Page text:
Imagine that you’re a tech company executive setting up an innovation program. Most of your initial focus is on generating and validating individual product concepts: probably via a LeanUX or Lean Startup model with rapid paper prototypes, MVPs, and quick vetting of hundreds of random employee submissions. Unlike at a startup, though, you have a major hurdle after your validation team comes up with a viable concept: how to find a home for it within a mainstream product group.
Which prompts the question: who is your internal customer for a validated product idea?
For me, the answer is heavily dependent on the size of the idea and its alignment with your existing roadmap/technical investment plan.
Let’s tighten up our scenario a bit:
a) You’re the general manager (GM) of one product division, overseeing several product lines including engineering and product management teams. Your CEO mentions innovation at every monthly meeting.
b) There’s absolutely no excess capacity or “white space” in your development plan. No slack, no talent sitting on the sidelines, no big chunks of unallocated budget. Like every product organization, you’re already overcommitted.
c) Nevertheless, you managed to form a lean validation team with one senior product manager, one seasoned UX/UI designer, and one technical architect. They have an outside coach and 90 days to cycle through customer needs assessments and a huge backlog of “good” ideas. They are in search of something worthy of your investment. Everyone has read up on build-measure-learn.
Getting this far has been already an organizational challenge. The CEO wants to know when these investigations will deliver solid revenue (which we can’t know yet) and your general manager peers are resistant to change (or jealous). Finance wants an FY2016 ROI on innovation spending. And everyone is circulating PR-polished profiles of heroic Lean CEOs.
So now’s a good time to think through your next steps, assuming that the validation team will come back with a truly innovative/important concept. Where will this concept live? Who is the internal customer that you’ll have to “sell” on it?
Let’s work up from small concept to large.
1. Features, Workflows, Bug Fixes (S)
These ideas fit within a single product. Without much impact on the rest of the company, your team could improve an online sign-up experience, add a high-value integration to third party data, or fix the reporting error that is crushing Tech Support with trouble tickets. Your immediate customer for this small improvement is the product manager assigned to the relevant product.
Remember (b) above. Your product manager has a carefully crafted backlog and roadmap for the next several quarters, and has already made some very difficult decisions about what’s not in plan. The development team has no excess capacity, or your product manager would already have grabbed it. And everyone has more detailed knowledge of this product/market segment than you do.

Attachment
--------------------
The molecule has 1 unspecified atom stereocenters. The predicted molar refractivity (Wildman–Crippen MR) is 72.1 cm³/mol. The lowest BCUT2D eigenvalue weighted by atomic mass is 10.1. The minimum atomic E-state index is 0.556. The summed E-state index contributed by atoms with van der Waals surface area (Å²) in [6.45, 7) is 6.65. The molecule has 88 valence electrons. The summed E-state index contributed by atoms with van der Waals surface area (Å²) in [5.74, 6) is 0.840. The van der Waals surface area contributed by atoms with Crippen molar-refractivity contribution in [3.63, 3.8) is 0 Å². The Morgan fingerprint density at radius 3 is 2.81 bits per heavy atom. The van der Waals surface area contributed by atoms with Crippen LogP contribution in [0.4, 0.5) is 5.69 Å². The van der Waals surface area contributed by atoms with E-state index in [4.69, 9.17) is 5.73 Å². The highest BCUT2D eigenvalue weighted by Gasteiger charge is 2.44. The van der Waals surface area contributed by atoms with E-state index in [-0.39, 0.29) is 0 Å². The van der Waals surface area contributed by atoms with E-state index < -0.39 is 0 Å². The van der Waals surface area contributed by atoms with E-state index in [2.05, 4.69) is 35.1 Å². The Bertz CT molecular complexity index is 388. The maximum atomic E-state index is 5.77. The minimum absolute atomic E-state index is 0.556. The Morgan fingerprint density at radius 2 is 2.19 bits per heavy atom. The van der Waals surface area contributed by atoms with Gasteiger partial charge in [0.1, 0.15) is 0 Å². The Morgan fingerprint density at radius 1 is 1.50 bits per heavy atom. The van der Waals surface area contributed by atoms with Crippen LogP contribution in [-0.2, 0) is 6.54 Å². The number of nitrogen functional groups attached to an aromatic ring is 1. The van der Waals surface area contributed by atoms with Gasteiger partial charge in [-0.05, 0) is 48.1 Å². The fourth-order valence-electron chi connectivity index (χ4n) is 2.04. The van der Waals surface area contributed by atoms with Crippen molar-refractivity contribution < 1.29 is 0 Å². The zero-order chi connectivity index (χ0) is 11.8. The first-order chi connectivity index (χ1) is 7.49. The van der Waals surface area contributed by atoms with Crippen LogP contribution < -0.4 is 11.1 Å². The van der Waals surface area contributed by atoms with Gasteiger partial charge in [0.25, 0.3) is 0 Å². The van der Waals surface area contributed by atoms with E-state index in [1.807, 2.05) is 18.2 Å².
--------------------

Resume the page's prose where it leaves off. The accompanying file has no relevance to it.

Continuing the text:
- Bad approach: calling your product manager in for a motivational whipping. “I’m your General Manager, we’ve put some smart folks against this innovation thing, and they’ve identified Feature G as critical. Get it started today, and don’t whine about commitments or slipped releases. I know that you and Engineering always hide some resources for this kind of surprise. And why the %$#@ didn’t you have this in the plan already?”
- Good approach: a constructive, respectful discussion with your product manager and engineering lead. “Our innovation squad identified this as a major win. You’ve probably seen this proposal before, but it’s not in plan for the current quarter. Get with them, review their learning, and rough-size the work. By end of week, I need your joint recommendation for whether we should push this to the top of the backlog and what to delay instead. I want to hear about both positive and negative impacts.”
You have the positional authority to “just get this one done.” But longer term, that over-glamorizes your innovators and undercuts the judgment of existing product teams. It’s very possible that something much more important has higher priority; that technical or legal restrictions make this improvement impossible; or that another organization is handling the fix. Likewise, your handpicked innovation team may just have gotten it wrong. Leadership is about getting to good answers rapidly, with strong collaboration across groups, and demonstrating that innovation processes can lead to better outcomes. Forcing your product teams to accept executive decisions about incremental innovation will ultimately be frustrating, dis-empowering and anti-innovation.